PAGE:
A Play Critique
Written by Andrea Calabrese
Professor: Doug Forsyth
On November 2nd, 2007 at 8pm, I attended Radio Ghost Stories, performed on Santa Monica College’s studio stage. Written and directed by Terrin Adair, I thought Radio Ghost Stories—although long and drawn out at times—was a delightful and entertaining production.
The acting was great and the lighting was perfect. I really enjoyed the hair and make-up on these characters. I thought the hair and make-up was done so well that it helped to define the characters personalities a lot better. I especially liked the 1940’s costumes and hairstyles. The characters of Penelope, Fabritzio, Hester Willis and the Ghost of Louie Montelli could not have been so perfectly presented if it hadn’t been for the excellent job (work) on hair and make-up. I thought the comedy was well written. I especially loved the variety of character in Hester Willis’s costumes and make-up.
To mention a few things about prop details, I thought it was strange that there was not a telephone in the office on stage. It seemed very strange to have microphones, donuts and couches with no telephones in the room. I really liked the color coordination as well. There seemed to be a lot of bright colors being used which really helped to animate the misc-en-scene of the stage: the red jar, the blue light on the back wall, the pink donut box and the red and white polka dots on the costume.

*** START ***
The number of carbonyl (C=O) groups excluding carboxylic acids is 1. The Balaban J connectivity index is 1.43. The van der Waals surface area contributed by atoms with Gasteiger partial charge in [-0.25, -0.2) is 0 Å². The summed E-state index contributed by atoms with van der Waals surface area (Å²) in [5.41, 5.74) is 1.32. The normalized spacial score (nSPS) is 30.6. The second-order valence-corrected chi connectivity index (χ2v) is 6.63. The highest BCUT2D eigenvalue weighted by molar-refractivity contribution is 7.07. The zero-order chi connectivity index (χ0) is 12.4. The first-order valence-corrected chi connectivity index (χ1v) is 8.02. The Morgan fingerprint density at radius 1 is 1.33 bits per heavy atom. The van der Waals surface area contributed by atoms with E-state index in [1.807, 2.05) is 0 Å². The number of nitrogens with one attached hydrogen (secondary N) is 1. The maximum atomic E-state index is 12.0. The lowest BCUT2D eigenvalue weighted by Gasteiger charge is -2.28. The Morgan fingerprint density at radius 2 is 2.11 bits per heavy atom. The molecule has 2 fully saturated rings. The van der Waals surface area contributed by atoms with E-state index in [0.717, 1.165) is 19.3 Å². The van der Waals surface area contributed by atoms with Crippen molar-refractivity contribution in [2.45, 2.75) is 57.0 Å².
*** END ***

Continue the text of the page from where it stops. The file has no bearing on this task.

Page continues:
I also really liked the foley table. The bells, whistles, chimes, pots and pans used as special effects helped to give realistic sound quality. I also liked how they used foley sounds as transitions from scene to scene. It helped to indicate what was going on during the transition to commercials and other significant aspects of the production. There would always be foley chimes to call in the jingle girls (to signify commercials), and I really enjoyed this because it helped the audience to believe that we were really witnessing a radio show being broadcast in the 1940’s.
Something I found weird and distracting was how the ghost of Louie Montelli was hanging out in the corner for a half an hour before he spoke any lines. I saw him come in right away, but he didn’t identify himself for a half an hour. I realized he was the dead guy, but I honestly found it distracting that this great character, well-dressed with white scary looking makeup was on the set, but no one knew who he was for a half an hour—until he announced that he was a ghost!
I thought Penelope did a great job with memorization. I don’t know if it was her mic or what, but at times she was talking so fast it was difficult to understand what she was saying and at other times her voice was so loud and at such close range that it came off as somewhat annoying and overbearing. There were times when I thought she was adorable and I really enjoyed her use of the props: the gun and the case file, both having very high energy and great drama.
One of the biggest problems I noticed with the entire play was with the costumes. There were several small holes in many of the costumes and it looked like Penelope had a run in her stockings. This I did not like at all. When the costumes are under the bright lights, even the littlest hole will stand out. Among the most obvious was the problem with Fabritzio’s green jacket. There was a hole in the back of his jacket showing his white shirt underneath—making the hole stand out.
I thought that other than these few mishaps, Radio Ghost Stories was superbly entertaining and a great story.